PRESIDENT Robert Mugabe is facing opposition from members of the Joint Operations Command (JOC) and Zanu PF over talks to secure a negotiated settlement to the countryâ€™s decade-long crisis.
Reliable sources told the Zimbabwe Independent that JOC members were against reported moves by Mugabe to cede executive powers to MDC leader Morgan Tsvangirai in an all-inclusive government.
JOC, a national security think-tank made up of army, police, prisons and Central Intelligence Organisation (CIO) chiefs, reportedly plotted a violent campaign to secure Mugabeâ€™s victory in the June 27 one-man presidential election run-off, a charge they deny.
The sources said JOC members were worried that Zanu was “conceding too much” to the MDC at the talks being mediated by South Africa President Thabo Mbeki.
“The service chiefs donâ€™t want Tsvangirai to have executive powers,” one of the sources said. “They wonder how they will relate to him after they issued statements before the elections that they would not salute him if he won.”
JOC members, among them, Zimbabwe Defence Forces commander General Constantine Chiwenga, Police Commissioner-general Augustine Chihuri and Prisons Commissioner retired Major-General Paradzai Zimondi, said just before the March 29 elections they would not acknowledge Tsvangirai if he won.
Tsvangirai last week asked Mbeki to have JOC members appear before the talks negotiators and spell out their position on the negotiations and their likely outcome.
The source said the JOC members were also concerned about their security amid fears that they would be arrested for alleged human rights abuses during the violent run-off campaign.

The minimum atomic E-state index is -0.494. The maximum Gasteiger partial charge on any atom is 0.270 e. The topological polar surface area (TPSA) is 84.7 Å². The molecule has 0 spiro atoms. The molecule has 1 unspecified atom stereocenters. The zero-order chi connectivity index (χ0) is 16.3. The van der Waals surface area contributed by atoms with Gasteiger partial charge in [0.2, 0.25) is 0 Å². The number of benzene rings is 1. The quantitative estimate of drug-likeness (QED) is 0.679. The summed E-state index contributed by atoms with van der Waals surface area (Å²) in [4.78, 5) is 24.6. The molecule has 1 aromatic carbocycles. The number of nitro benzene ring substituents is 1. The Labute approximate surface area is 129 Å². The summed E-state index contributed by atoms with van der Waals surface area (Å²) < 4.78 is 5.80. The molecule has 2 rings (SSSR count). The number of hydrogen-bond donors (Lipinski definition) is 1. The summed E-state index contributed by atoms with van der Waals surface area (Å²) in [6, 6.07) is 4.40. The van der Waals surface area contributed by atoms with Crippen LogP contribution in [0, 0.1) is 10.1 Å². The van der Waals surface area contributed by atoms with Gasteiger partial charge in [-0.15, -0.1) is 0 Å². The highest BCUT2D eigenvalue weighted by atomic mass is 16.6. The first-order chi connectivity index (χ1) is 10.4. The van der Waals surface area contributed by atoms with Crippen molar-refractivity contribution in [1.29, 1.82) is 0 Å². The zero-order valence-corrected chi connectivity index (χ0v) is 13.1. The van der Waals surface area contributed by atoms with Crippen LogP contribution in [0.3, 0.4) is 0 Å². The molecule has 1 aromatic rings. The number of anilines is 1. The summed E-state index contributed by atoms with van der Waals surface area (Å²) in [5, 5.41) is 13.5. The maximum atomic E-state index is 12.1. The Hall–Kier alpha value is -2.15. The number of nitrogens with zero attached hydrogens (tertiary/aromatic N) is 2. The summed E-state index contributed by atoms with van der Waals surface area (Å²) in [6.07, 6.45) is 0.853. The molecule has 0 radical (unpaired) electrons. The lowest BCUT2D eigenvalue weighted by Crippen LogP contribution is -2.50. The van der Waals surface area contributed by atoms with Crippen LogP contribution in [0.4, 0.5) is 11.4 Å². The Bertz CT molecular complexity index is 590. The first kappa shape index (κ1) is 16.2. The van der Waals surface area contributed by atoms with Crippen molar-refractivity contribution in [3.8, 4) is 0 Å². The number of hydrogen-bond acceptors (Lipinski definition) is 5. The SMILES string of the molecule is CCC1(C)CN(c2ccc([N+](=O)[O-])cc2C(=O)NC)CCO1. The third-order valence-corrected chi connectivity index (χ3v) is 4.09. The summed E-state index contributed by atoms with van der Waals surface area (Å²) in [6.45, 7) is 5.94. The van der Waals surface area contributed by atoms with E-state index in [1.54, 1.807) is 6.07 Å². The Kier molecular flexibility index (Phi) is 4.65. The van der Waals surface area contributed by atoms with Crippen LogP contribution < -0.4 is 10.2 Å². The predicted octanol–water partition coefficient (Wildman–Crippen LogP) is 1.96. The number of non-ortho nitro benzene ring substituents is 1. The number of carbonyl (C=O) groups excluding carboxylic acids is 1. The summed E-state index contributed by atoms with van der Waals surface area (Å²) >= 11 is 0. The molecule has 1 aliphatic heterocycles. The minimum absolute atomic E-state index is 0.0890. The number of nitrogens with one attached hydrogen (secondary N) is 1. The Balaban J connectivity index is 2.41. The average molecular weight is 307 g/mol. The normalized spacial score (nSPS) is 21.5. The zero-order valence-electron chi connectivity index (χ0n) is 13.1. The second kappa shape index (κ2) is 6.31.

“They are against the ceding of too much power to Tsvangirai,” another source said. “They are also afraid of being punished for human rights abuses.”
Apart from JOC membersâ€™ position, Mugabe was also facing stiff opposition in his party over the looming unity government with the MDC.
Party sources said Vice-President Joseph Msika and factions in Zanu PF were opposed to a deal with the MDC.
In a recent politburo meeting, Msika was reportedly livid that Zanu PF wanted Tsvangirai to be part of cabinet.
“Msika questioned why Tsvangirai, whom he considers to be a puppet of the West, should sit in cabinet. He is of the opinion that Tsvangirai should not be part of government,” a politburo source said.
Mugabe, the source said, told Msika that Zanu PF had failed to win a majority of seats in parliament and needed to accommodate Tsvangirai for effective governance.
“The president was frank that we now have a hung parliament and as such, Tsvangirai and his party should be in an inclusive government,â€ the source said.
Mugabe also reiterated the need to accommodate the MDC when the Zanu PF central committee and the national consultative assembly last met.
The 84-year-old veteran leader reportedly told the two party organs that Zanu PF needed to restructure after it lost the parliamentary election to the MDC.
The sources said leaders of factions in the party were also opposed to the talks, as they see the negotiations as a threat to the succession claims in Zanu PF.
The sources said the Solomon Mujuru-led faction felt alienated from the goings on in the party since the March 29 elections and were concerned that an agreement with MDC would see some of the campâ€™s senior members left out of the corridors of power.
Mujuruâ€™s faction was opposed to the perpetration of political violence to secure the presidency for Mugabe.
The other faction led by Rural Housing and Social Amenities minister Emmerson Mnangagwa, the sources said, was also concerned that a unity government would derail the ascendancy of the partyâ€™s legal secretary in Zanu PFâ€™s presidium.
By Constantine Chimakure